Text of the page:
There is no profile for teen murderers. One of the things we do know about teen murders is that most are NOT well planned. Some have been caught because they left evidence like a driver’s license or prescription with their name on it.

They are divided into six types:

Jasmine Richardson

1. The Family Killer—A juvenile who kills a family member. These types usually kill for money or revenge. They feel pressured by demands, abuse, and hatred.

Jasmine Richardson was twelve when she brutally murdered her parents and younger brother in Medicine Hat, Alberta. Motive, to be with her boyfriend whom her parents didn’t approve of.

2. The School Killer—A juvenile who kills a student, teacher or administrator at school. I’ll write more on this type later because there is more information coming out from different studies. The motives of these killers differ from the usual.

School shooters are mostly male. They have typically planned the shootings for months and usually told someone else of their plans. According to the FBI publication on school shooters this is called “leakage.”

Leakage occurs when a student intentionally or unintentionally reveals clues to feelings, thoughts, fantasies, attitudes, or intentions that may signal an impending violent act. These clues can take the form of subtle threats, boasts, innuendos, predictions, or ultimatums. They may be spoken or conveyed in stories, diary entries, essays, poems, letters, songs, drawings, doodles, tattoos, or videos.

Another form of leakage involves efforts to get unwitting friends or classmates to help with preparations for a violent act. Sometimes this is accomplished through deception. For example, the student asks a friend to get ammunition for him because he is going hunting.

Leakage can be a cry for help, a sign of inner conflict, or it can be boasts that may look empty but actually express a serious threat. Leakage is considered one of the most important clues that may precede an adolescent’s violent act.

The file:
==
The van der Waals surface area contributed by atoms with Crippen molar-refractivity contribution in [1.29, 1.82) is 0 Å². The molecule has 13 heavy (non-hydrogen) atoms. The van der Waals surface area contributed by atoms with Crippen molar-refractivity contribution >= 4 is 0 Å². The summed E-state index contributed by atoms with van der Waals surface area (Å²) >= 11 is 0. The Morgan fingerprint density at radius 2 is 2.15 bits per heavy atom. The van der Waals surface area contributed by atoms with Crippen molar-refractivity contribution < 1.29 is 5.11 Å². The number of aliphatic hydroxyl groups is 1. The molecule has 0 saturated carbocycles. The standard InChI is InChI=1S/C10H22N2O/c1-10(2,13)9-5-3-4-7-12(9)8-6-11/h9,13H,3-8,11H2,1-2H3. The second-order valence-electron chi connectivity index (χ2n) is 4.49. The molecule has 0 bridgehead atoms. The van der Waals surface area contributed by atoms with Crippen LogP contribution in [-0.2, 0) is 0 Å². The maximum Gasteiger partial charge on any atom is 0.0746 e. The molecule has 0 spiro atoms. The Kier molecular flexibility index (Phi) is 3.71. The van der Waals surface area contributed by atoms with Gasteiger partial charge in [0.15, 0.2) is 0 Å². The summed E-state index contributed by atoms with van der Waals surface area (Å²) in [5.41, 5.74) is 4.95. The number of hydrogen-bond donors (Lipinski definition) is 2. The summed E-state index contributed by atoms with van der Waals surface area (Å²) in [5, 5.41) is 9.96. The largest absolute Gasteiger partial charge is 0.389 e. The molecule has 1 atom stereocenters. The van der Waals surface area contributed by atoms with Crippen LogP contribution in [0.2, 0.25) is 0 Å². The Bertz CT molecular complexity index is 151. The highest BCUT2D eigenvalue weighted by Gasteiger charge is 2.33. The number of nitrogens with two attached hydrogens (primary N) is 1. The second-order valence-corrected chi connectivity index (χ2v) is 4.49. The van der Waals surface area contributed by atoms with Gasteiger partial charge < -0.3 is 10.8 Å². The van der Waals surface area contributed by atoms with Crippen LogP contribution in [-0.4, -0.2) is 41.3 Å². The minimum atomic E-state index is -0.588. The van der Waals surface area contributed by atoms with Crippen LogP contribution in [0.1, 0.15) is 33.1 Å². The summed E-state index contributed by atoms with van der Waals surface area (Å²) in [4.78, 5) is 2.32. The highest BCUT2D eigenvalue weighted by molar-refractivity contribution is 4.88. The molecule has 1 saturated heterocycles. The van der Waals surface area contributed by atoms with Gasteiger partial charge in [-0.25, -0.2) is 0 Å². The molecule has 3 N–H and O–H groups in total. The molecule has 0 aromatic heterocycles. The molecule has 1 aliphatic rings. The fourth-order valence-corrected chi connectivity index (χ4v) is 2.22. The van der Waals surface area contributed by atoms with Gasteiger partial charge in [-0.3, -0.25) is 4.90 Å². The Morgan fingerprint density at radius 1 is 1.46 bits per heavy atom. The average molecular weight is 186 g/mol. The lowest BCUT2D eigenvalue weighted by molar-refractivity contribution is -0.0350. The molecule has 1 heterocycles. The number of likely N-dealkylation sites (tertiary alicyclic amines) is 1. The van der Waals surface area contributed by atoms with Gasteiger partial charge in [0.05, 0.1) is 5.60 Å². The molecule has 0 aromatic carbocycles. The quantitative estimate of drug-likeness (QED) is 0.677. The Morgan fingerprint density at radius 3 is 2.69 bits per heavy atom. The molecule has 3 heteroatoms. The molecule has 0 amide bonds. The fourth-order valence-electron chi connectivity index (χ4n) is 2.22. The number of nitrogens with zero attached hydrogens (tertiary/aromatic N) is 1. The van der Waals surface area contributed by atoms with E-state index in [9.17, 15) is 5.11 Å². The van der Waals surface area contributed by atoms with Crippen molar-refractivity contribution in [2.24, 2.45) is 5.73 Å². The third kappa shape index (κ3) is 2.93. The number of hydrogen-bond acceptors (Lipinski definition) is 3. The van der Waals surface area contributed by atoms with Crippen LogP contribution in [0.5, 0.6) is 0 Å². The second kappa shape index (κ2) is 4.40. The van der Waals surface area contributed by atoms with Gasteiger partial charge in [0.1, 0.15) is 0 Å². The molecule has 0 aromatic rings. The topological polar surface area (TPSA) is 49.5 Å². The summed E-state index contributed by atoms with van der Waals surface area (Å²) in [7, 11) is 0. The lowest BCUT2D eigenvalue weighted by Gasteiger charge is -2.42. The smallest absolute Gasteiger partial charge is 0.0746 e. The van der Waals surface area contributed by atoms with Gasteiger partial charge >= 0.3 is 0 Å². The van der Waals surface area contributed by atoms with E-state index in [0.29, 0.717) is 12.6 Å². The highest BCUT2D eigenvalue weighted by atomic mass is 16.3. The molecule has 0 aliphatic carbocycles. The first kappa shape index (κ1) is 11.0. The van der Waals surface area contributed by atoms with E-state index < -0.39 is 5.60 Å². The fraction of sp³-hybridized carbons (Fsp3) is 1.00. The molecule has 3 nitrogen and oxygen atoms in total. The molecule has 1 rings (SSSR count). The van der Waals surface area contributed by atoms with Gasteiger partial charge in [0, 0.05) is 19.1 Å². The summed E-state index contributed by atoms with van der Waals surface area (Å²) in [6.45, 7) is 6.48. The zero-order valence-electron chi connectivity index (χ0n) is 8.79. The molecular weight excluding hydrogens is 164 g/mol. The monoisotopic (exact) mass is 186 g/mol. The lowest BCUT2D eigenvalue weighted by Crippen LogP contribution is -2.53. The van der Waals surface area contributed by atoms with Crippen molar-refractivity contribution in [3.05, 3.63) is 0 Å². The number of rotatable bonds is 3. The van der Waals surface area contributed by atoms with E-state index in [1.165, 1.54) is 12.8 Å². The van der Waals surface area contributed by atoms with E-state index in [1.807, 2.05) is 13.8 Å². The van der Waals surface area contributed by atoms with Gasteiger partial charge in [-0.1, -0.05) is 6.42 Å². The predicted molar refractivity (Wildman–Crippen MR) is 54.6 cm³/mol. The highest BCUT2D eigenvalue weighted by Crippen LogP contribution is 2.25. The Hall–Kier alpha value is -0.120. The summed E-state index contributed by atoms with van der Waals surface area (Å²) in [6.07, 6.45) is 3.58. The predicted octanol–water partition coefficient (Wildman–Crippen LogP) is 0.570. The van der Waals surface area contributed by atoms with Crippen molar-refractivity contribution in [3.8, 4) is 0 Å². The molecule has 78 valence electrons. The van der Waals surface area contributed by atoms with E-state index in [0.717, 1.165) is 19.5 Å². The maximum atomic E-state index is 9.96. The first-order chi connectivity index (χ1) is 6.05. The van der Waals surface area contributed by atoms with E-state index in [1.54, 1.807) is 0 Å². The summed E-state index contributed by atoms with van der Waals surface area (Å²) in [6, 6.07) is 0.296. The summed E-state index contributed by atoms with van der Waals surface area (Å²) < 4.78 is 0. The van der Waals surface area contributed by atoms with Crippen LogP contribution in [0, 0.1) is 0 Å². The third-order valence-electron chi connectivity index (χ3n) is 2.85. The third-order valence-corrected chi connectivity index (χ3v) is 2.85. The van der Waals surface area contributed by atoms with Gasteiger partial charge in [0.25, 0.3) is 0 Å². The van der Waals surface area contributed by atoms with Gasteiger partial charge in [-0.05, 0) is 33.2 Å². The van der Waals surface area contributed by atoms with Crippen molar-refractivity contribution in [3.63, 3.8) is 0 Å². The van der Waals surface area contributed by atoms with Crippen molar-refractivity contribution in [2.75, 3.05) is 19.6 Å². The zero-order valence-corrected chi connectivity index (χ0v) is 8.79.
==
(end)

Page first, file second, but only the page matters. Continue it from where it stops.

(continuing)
Enoch Brown Monument - East Side Inscription
Ken Shockey, Antrim-Allison Museum

Though school shootings have been highly publicized in recent years, they are not new. They have been around since 1764. The earliest known United States shooting to happen on school property was the Pontiac’s Rebellion school massacre on July 26, 1764. Four Lenape American Indians entered the schoolhouse near present-day Greencastle, Pennsylvania, shot and killed schoolmaster Enoch Brown, and killed nine or ten children (reports vary). Only three children survived.

3. The Gang/Cult Killer—A juvenile killer motived by a street gang, hate group or cult. These crimes often begin with Satanists because it gives them the feeling of power over others.

Ricky Kasso

At age 17, while wearing an AC/DC T-shirt, he murdered fellow teen Gary Lauwers in the Aztakea Woods of Northport, Long Island. Along with two other friends—who, like Kasso and Lauwers, were high on mescaline—Kasso was in the woods to dabble in occult practices, as part of their self-dubbed “Knights of the Black Circle” cult.

Tensions had long before mounted between Kasso and Lauwers, after the latter allegedly stole 10 bags of PCP from Kasso. On June 16, 1984, in the Aztakea Woods, unsuccessful attempts to build a fire prompted Lauwers to make up for the damp driftwood by using his socks and denim jacket’s sleeves. Kasso said that they should use Lauwers’ hair instead, which led to Kasso biting him on the neck. Then, over a reported three-to-four-hour period, Kasso and his two other friends stabbed Lauwers upwards of 36 times, burned his body, gouged his eyeballs out, and stuffed rocks down his throat.

As he was killing Lauwers, Kasso ordered him to “say you love Satan,” but Lauwers said, “I love my mother.” Kasso covered the thought-to-be-dead body with branches and leaves, but, as reports tell, Lauwers rose back up, said “I love my mother” again, and prompted the assailants to continue their assault until he was confirmed dead.

On July 5, Kasso was arrested. Two days later, he hung himself in his jail cell.